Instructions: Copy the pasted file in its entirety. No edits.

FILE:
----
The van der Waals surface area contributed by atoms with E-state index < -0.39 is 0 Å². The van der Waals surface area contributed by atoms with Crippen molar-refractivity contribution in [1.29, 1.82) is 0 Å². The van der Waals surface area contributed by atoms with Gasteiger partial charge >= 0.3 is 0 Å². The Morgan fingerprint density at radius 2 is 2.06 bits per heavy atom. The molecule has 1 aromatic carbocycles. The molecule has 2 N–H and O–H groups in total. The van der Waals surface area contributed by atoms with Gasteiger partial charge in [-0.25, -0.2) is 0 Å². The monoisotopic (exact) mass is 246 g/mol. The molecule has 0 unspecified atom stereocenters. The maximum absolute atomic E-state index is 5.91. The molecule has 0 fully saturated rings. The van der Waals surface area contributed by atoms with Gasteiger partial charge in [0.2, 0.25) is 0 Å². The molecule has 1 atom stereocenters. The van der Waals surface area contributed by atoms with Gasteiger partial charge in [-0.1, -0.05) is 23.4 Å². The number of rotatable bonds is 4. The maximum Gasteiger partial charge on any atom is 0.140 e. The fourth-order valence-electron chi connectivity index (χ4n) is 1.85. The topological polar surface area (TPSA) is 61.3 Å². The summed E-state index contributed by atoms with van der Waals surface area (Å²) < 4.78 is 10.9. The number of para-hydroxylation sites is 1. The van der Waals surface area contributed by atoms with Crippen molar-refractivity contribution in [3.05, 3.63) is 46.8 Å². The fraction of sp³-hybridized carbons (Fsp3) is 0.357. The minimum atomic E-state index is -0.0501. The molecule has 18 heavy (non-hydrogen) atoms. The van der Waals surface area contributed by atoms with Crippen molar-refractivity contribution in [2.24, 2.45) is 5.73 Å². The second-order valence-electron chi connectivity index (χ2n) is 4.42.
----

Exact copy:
The van der Waals surface area contributed by atoms with E-state index < -0.39 is 0 Å². The van der Waals surface area contributed by atoms with Crippen molar-refractivity contribution in [1.29, 1.82) is 0 Å². The van der Waals surface area contributed by atoms with Gasteiger partial charge >= 0.3 is 0 Å². The Morgan fingerprint density at radius 2 is 2.06 bits per heavy atom. The molecule has 1 aromatic carbocycles. The molecule has 2 N–H and O–H groups in total. The van der Waals surface area contributed by atoms with Gasteiger partial charge in [-0.25, -0.2) is 0 Å². The monoisotopic (exact) mass is 246 g/mol. The molecule has 0 unspecified atom stereocenters. The maximum absolute atomic E-state index is 5.91. The molecule has 0 fully saturated rings. The van der Waals surface area contributed by atoms with Gasteiger partial charge in [0.2, 0.25) is 0 Å². The molecule has 1 atom stereocenters. The van der Waals surface area contributed by atoms with Gasteiger partial charge in [-0.1, -0.05) is 23.4 Å². The number of rotatable bonds is 4. The maximum Gasteiger partial charge on any atom is 0.140 e. The fourth-order valence-electron chi connectivity index (χ4n) is 1.85. The topological polar surface area (TPSA) is 61.3 Å². The summed E-state index contributed by atoms with van der Waals surface area (Å²) < 4.78 is 10.9. The number of para-hydroxylation sites is 1. The van der Waals surface area contributed by atoms with Crippen molar-refractivity contribution in [3.05, 3.63) is 46.8 Å². The fraction of sp³-hybridized carbons (Fsp3) is 0.357. The minimum atomic E-state index is -0.0501. The molecule has 18 heavy (non-hydrogen) atoms. The van der Waals surface area contributed by atoms with Crippen molar-refractivity contribution in [2.24, 2.45) is 5.73 Å². The second-order valence-electron chi connectivity index (χ2n) is 4.42.